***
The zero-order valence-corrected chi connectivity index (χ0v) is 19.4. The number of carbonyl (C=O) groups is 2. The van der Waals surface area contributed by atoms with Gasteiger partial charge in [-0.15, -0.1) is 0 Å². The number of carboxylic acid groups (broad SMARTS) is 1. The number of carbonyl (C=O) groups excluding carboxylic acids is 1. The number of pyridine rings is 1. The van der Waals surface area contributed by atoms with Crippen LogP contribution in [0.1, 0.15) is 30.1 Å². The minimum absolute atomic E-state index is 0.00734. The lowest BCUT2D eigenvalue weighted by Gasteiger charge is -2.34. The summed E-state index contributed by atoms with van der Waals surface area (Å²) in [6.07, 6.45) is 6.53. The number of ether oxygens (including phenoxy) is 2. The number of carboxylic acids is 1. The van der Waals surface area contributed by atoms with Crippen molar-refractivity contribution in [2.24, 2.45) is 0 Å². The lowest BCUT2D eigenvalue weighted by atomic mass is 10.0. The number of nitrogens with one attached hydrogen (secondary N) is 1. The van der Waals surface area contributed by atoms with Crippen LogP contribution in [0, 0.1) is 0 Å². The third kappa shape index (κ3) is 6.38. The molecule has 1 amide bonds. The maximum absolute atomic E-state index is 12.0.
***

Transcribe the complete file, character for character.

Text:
The zero-order valence-corrected chi connectivity index (χ0v) is 19.4. The number of carbonyl (C=O) groups is 2. The van der Waals surface area contributed by atoms with Gasteiger partial charge in [-0.15, -0.1) is 0 Å². The number of carboxylic acid groups (broad SMARTS) is 1. The number of carbonyl (C=O) groups excluding carboxylic acids is 1. The number of pyridine rings is 1. The van der Waals surface area contributed by atoms with Crippen LogP contribution in [0.1, 0.15) is 30.1 Å². The minimum absolute atomic E-state index is 0.00734. The lowest BCUT2D eigenvalue weighted by Gasteiger charge is -2.34. The summed E-state index contributed by atoms with van der Waals surface area (Å²) in [6.07, 6.45) is 6.53. The number of ether oxygens (including phenoxy) is 2. The number of carboxylic acids is 1. The van der Waals surface area contributed by atoms with Crippen molar-refractivity contribution in [2.24, 2.45) is 0 Å². The lowest BCUT2D eigenvalue weighted by atomic mass is 10.0. The number of nitrogens with one attached hydrogen (secondary N) is 1. The van der Waals surface area contributed by atoms with Crippen LogP contribution in [0, 0.1) is 0 Å². The third kappa shape index (κ3) is 6.38. The molecule has 1 amide bonds. The maximum absolute atomic E-state index is 12.0.